Top US Navy Officer Wants A High-Tech Fleet

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Russ Read Pentagon/Foreign Policy Reporter
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The U.S. chief of Naval operations, the highest ranking officer in the U.S. Navy, is intently focused on creating the Navy of the future — which will require warships be built around information technology.

During a seminar at the American Enterprise Institute Friday, Adm. John Richardson told the audience that he asks himself what the warships of the future will look like. He noted that while flexibility in size and role is obviously important, a focus on information technology is paramount.

Richardson noted that the Navy is currently updating existing platforms with advanced technology, but he made it clear that “information technologies and information warfare will be in the DNA of the [future warships] from the very design.”

The admiral also believes the crews who will staff the ships of the future may be currently serving Navy. He added there will need to be a move to a new “family of platforms” that can harness the “digital-native” sailors who continue to join the Navy.

The Navy currently has the smallest number of ships in nearly a century, and was just hit with a tighter-than-expected budget for 2017, and Richardson said he is thus often asked whether he focuses on “capacity” or “capability.”

“Truth of the matter is, I’ve gotta be both,” he noted. He explained that depending on the situation, he may have to drift more towards one end of the spectrum than the other. For him, it is about “striking a balance” between the two options.

Richardson admitted that some ships simply cannot be made smaller. But he did note that “mass is becoming a vulnerability” and that he is interested in decentralizing how the Navy operates, so commanders can have more control over issues “only they can see.”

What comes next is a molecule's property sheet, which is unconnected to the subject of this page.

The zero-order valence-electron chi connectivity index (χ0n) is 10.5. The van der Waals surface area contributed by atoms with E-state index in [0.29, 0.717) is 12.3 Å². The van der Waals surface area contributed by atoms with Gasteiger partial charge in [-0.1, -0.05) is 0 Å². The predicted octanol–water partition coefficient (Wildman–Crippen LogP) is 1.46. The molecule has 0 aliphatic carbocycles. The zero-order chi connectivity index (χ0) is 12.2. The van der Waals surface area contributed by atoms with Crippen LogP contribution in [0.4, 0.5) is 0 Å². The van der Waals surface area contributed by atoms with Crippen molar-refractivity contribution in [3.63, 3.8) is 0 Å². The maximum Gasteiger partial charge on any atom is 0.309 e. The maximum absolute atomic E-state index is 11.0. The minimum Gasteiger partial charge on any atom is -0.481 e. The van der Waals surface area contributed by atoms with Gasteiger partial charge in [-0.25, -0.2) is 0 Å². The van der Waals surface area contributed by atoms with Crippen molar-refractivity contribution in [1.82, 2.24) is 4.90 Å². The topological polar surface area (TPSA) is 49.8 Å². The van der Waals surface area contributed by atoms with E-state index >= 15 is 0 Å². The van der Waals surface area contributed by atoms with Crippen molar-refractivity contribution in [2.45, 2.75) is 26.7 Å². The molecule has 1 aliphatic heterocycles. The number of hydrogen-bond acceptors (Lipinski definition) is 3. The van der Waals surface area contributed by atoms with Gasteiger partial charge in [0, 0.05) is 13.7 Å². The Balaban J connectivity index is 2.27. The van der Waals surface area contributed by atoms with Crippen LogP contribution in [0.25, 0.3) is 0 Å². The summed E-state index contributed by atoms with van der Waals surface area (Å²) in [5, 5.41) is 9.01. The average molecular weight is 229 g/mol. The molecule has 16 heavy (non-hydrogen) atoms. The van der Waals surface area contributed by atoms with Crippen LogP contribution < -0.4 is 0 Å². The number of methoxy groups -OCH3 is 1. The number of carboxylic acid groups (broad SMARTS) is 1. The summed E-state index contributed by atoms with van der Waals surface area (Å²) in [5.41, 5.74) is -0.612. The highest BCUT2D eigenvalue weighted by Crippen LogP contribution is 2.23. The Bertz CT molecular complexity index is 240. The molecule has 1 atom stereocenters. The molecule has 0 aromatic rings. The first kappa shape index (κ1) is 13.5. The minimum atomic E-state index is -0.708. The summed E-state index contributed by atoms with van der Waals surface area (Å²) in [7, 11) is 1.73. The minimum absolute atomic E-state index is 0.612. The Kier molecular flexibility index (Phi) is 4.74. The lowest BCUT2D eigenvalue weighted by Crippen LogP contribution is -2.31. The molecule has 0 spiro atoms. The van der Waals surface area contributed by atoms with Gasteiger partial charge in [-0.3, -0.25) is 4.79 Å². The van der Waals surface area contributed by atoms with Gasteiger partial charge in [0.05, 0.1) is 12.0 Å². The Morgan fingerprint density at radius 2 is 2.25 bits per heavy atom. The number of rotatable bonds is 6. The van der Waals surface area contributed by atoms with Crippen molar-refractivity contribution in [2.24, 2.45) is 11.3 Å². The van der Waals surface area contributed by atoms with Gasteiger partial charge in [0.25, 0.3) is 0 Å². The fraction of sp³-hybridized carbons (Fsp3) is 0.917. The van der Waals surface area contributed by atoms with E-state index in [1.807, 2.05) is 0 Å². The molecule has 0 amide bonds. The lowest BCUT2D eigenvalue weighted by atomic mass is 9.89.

Richardson expressed keen interest in ship adaptability. He said that while he realizes some of the physical attributes of future platforms, such as the survivability of a ship and how long it operates, will mirror today’s ships, some key differences need to be made in order to prepare for rapid advances in technology.

“I think increasingly so, we must make them [warships] very much more modular or adaptable to improving technologies,” he said.

In today’s Navy, when the word “adaptability” is used, military officials and experts alike immediately think of the highly controversial littoral combat ships (LCS).

Richardson said he takes a “non-emotional” view of the LCS. While he appreciates the “open architecture” of the ship itself, he also noted that it will inevitably have limitations and is not meant to fight in every environment. He noted, however, that the LCS does have a legitimate and important role to play in the future of U.S. naval operations.

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